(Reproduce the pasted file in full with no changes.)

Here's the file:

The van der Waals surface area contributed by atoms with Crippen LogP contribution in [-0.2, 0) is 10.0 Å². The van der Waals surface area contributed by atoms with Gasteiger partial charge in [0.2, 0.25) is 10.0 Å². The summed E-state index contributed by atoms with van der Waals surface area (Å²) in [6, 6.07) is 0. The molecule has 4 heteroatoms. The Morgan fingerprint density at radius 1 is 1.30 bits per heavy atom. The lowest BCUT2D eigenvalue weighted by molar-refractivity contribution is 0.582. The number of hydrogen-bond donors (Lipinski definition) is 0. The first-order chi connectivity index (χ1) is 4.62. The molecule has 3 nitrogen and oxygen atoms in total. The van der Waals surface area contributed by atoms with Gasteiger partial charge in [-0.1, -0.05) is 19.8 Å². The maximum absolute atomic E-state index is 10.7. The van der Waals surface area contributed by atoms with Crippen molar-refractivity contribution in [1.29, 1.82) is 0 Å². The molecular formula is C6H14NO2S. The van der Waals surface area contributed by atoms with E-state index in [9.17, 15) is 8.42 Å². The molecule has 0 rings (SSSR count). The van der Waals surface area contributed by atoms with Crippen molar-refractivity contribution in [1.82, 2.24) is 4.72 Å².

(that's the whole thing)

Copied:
The van der Waals surface area contributed by atoms with Crippen LogP contribution in [-0.2, 0) is 10.0 Å². The van der Waals surface area contributed by atoms with Gasteiger partial charge in [0.2, 0.25) is 10.0 Å². The summed E-state index contributed by atoms with van der Waals surface area (Å²) in [6, 6.07) is 0. The molecule has 4 heteroatoms. The Morgan fingerprint density at radius 1 is 1.30 bits per heavy atom. The lowest BCUT2D eigenvalue weighted by molar-refractivity contribution is 0.582. The number of hydrogen-bond donors (Lipinski definition) is 0. The first-order chi connectivity index (χ1) is 4.62. The molecule has 3 nitrogen and oxygen atoms in total. The van der Waals surface area contributed by atoms with Gasteiger partial charge in [-0.1, -0.05) is 19.8 Å². The maximum absolute atomic E-state index is 10.7. The van der Waals surface area contributed by atoms with Crippen molar-refractivity contribution in [1.29, 1.82) is 0 Å². The molecular formula is C6H14NO2S. The van der Waals surface area contributed by atoms with E-state index in [9.17, 15) is 8.42 Å². The molecule has 0 rings (SSSR count). The van der Waals surface area contributed by atoms with Crippen molar-refractivity contribution in [1.82, 2.24) is 4.72 Å².